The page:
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Jim Hightower
Jim Hightower
26 Aug 2015
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Foreign Banks Recruit U.S. Tax Cheats


Business stories can be arcane and boring, but here's one that could've come straight out of a crime thriller about an international bank heist. All of the classic plot elements are present: a Swiss bank, $18 billion in loot, code names, yachts, diamond smuggling, Caribbean hideaways, the royal family of Liechtenstein, shredded files, rat finks and, of course, the witness protection program.

Standard stuff. Only, these thieves are bankers.

In particular, they are senior executives at Geneva-based UBS, the world's largest manager of rich people's wealth. The bank specializes in confidentiality, creativity ... and tax cheating.

In a recent report, a Senate subcommittee details how UBS dispatched its bankers to zip codes of wealth all across our country, aggressively marketing secret Swiss bank accounts. As a special service to such special clients, the bank promised that these accounts would be "undeclared" — meaning that all deposits would be a little secret between depositor and banker, with no reporting of the stash to those bothersome IRS agents back in the United States. Subcommittee investigators calculate that 19,000 of America's upright citizens of wealth jumped at the deal, quietly depositing $17.9 billion.

How did these tax cheats avoid detection? It turns out that UBS truly is a full-service bank: It created fake corporations in the Bahamas and other tax havens for these clients, fraudulently claiming that the sham corporations owned the Swiss accounts, not the clients; the bankers gave code names to their rich depositors to conceal their identity, and clients were issued Swiss credit cards that were untraceable by U.S. authorities; rather than mailing account statements to customers, the information was held in Switzerland until each client could view them personally, after which the records were taken to "a big shredding room" and destroyed; and — the biggest service of all — UBS prepared falsified reports to the IRS that effectively shielded its clients' cache of cash from taxation.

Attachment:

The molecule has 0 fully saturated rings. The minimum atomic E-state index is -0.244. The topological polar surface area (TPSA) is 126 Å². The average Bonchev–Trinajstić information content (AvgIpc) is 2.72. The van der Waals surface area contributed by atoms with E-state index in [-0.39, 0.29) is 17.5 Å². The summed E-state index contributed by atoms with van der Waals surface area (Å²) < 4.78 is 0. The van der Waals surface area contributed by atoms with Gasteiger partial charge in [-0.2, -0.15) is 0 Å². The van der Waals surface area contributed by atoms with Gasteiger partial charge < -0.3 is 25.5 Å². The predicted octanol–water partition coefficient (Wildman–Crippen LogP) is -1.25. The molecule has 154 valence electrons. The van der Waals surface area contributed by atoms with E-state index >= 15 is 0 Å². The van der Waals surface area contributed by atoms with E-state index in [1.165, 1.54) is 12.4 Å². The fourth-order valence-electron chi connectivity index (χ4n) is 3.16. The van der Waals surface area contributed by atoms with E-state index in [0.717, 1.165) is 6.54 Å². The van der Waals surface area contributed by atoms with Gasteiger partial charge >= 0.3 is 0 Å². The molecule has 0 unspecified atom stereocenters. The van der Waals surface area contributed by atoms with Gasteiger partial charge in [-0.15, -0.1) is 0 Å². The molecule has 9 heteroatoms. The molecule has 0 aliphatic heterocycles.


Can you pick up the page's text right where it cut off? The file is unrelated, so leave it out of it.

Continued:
Lest you think that this deceit was the work of a few rogue bankers, the Senate report makes clear that it was premeditated, top-down corporate policy.

"This was a massive machine," says Bradley Birkenfeld, a senior UBS banker who has now pled guilty for helping a billionaire real estate mogul in Florida hide $200 million in the UBS maze (he was also a bit of a dashing banker, having converted money from one American's Swiss account into diamonds, which he then smuggled to him in a tube of toothpaste).

Breaking the omerta of Swiss banking, Birkenfeld confesses that the trained hustlers that UBS sent to America were "incentivized" — i.e., paid large bonuses — to recruit new clients for the secret accounts. UBS even sponsored art shows, yacht races and other events to attract rich Americans into its web.

The Swiss giant is not the only one trawling America for eager cheaters. For example, the Senate report also highlights the tax-avoidance finagling done by LGT, a bank owned by Liechtenstein's royal family. One of its former employees has revealed so much that the feds have ensconced him in the witness protection program. It seems that Liechtenstein officials want to nail him for violating their secrecy laws.

A top UBS executive has now apologized for "any compliance failures" that might have happened. No, no, no! Sir, this is not a technicality. This is stealing. On a mass scale: The subcommittee estimates that such offshore tax fraud costs our public treasury $100 billion a year.

As a Woody Guthrie song says of outlaws, "Some'll rob you with a six-gun, some with a fountain pen." These bankers and billionaires are stealing money we need for health care, schools, infrastructure repairs and other essentials. Instead of letting them off with wrist-slapping fines, the whole gang should be jailed with other cold-blooded criminals.

To find out more about Jim Hightower, and read features by other Creators Syndicate writers and cartoonists, visit the Creators Syndicate web page at



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